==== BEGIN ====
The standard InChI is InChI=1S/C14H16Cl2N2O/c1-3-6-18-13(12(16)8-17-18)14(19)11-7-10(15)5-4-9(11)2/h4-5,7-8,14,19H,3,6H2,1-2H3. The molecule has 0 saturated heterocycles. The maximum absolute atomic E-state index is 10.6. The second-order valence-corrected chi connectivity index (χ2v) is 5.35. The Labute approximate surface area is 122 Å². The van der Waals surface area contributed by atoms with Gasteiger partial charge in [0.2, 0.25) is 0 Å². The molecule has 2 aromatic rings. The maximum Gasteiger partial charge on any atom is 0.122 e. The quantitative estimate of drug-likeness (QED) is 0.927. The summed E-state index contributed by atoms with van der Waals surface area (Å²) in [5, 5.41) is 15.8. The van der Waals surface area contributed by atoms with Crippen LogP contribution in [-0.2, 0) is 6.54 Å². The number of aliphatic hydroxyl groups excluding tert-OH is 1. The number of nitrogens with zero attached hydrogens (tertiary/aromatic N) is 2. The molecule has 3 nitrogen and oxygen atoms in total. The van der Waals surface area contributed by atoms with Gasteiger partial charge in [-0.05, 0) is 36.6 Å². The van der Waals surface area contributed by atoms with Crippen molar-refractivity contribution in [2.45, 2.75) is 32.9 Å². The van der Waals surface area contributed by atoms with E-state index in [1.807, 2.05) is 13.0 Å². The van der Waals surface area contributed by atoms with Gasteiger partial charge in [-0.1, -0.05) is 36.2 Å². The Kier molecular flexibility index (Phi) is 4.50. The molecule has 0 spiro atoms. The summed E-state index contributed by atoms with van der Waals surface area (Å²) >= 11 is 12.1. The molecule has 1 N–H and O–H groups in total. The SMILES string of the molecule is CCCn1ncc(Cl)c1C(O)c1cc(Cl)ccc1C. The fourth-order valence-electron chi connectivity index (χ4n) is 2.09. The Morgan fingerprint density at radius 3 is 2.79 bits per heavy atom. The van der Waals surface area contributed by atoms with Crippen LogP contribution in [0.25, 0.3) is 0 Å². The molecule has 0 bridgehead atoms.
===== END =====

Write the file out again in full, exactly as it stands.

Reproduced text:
The standard InChI is InChI=1S/C14H16Cl2N2O/c1-3-6-18-13(12(16)8-17-18)14(19)11-7-10(15)5-4-9(11)2/h4-5,7-8,14,19H,3,6H2,1-2H3. The molecule has 0 saturated heterocycles. The maximum absolute atomic E-state index is 10.6. The second-order valence-corrected chi connectivity index (χ2v) is 5.35. The Labute approximate surface area is 122 Å². The van der Waals surface area contributed by atoms with Gasteiger partial charge in [0.2, 0.25) is 0 Å². The molecule has 2 aromatic rings. The maximum Gasteiger partial charge on any atom is 0.122 e. The quantitative estimate of drug-likeness (QED) is 0.927. The summed E-state index contributed by atoms with van der Waals surface area (Å²) in [5, 5.41) is 15.8. The van der Waals surface area contributed by atoms with Crippen LogP contribution in [-0.2, 0) is 6.54 Å². The number of aliphatic hydroxyl groups excluding tert-OH is 1. The number of nitrogens with zero attached hydrogens (tertiary/aromatic N) is 2. The molecule has 3 nitrogen and oxygen atoms in total. The van der Waals surface area contributed by atoms with Gasteiger partial charge in [-0.05, 0) is 36.6 Å². The van der Waals surface area contributed by atoms with Crippen molar-refractivity contribution in [2.45, 2.75) is 32.9 Å². The van der Waals surface area contributed by atoms with E-state index in [1.807, 2.05) is 13.0 Å². The van der Waals surface area contributed by atoms with Gasteiger partial charge in [-0.1, -0.05) is 36.2 Å². The Kier molecular flexibility index (Phi) is 4.50. The molecule has 0 spiro atoms. The summed E-state index contributed by atoms with van der Waals surface area (Å²) >= 11 is 12.1. The molecule has 1 N–H and O–H groups in total. The SMILES string of the molecule is CCCn1ncc(Cl)c1C(O)c1cc(Cl)ccc1C. The fourth-order valence-electron chi connectivity index (χ4n) is 2.09. The Morgan fingerprint density at radius 3 is 2.79 bits per heavy atom. The van der Waals surface area contributed by atoms with Crippen LogP contribution in [0.25, 0.3) is 0 Å². The molecule has 0 bridgehead atoms.